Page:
Keywords: textile fibres, chemical modification, beta cyclodextrines, butane tetracarboxylic acid, BTCA, FTIR, host-guest systems, formaldehyde-free crosslinking reagents
Published: 01.06.2012; Views: 1299; Downloads: 35
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3.
Grafting of ethylcellulose microcapsules onto cotton fibres
Roxana Badulescu, Vera Vivod, Darja Jaušovec, Bojana Vončina, 2008, original scientific article

Abstract: In this paper a treatment of cotton with ethylcellulose (EC) microcapsules wasinvestigated. EC microcapsules containing Rosemary oil were obtained by phase separation method. The surface and morphology of microcapsules were characterized by scanning electron microscopy (SEM). Microcapsules with a regular spherical shape in the 10-90 m size range were prepared and grafted onto cotton using the crosslinking reagent 1,2,3,4-butanetetracarboxylic acid (BTCA) in the presence of catalysts. The influence of the two catalysts, cyanamide (CA) and N,N'-dicyclohexylcarbodiimide (DCC) on curing efficiency (grafting) was investigated. SEM and Fourier transform infrared spectroscopy (FT-IR) were used to study the formation of ester bonds between BTCA and hydroxyl groups of cotton and/or hydroxyl groups of EC. When DCC was used as acatalyst, the esterification took place slowly at room temperature. In the case of CA, the cotton was cured at 110 °C for several minutes. After 2 min curing, the microcapsules, which kept their original shape, were bonded to thecotton fibers. Increasing the curing time altered the microcapsule shell. Grafting and crosslinking reactions of the thermofixed EC microcapsules onto cotton were proposed.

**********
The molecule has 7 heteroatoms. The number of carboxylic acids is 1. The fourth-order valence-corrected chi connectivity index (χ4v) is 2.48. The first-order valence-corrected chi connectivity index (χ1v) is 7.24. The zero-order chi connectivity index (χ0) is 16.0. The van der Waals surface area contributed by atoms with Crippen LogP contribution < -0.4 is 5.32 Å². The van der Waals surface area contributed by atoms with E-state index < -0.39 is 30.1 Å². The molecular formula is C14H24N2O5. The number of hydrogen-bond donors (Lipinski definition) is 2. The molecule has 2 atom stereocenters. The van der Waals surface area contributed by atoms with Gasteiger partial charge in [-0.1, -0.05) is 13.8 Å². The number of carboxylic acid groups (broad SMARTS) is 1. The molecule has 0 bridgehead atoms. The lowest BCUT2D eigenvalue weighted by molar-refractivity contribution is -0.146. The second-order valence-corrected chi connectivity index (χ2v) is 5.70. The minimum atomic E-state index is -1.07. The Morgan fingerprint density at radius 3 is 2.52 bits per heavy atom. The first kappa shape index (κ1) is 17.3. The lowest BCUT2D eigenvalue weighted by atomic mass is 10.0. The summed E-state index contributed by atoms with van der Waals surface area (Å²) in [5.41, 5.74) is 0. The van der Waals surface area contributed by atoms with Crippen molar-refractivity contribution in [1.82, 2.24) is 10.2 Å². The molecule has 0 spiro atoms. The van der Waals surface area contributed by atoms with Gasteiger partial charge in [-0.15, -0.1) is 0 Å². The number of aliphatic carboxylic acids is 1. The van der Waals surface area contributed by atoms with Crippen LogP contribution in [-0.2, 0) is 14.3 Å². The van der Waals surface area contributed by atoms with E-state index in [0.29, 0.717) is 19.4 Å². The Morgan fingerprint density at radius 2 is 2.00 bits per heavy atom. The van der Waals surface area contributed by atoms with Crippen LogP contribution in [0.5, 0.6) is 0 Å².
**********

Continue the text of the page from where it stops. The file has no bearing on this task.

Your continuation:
Keywords: textiles, chemical modification, cotton fibres, ethylcellulose, microcapsules, BTCA, SEM, FT-IR, grafting
Published: 01.06.2012; Views: 1151; Downloads: 26
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4.
The influence of structural properties on the dye diffusion and dyeability of PA 6 fibres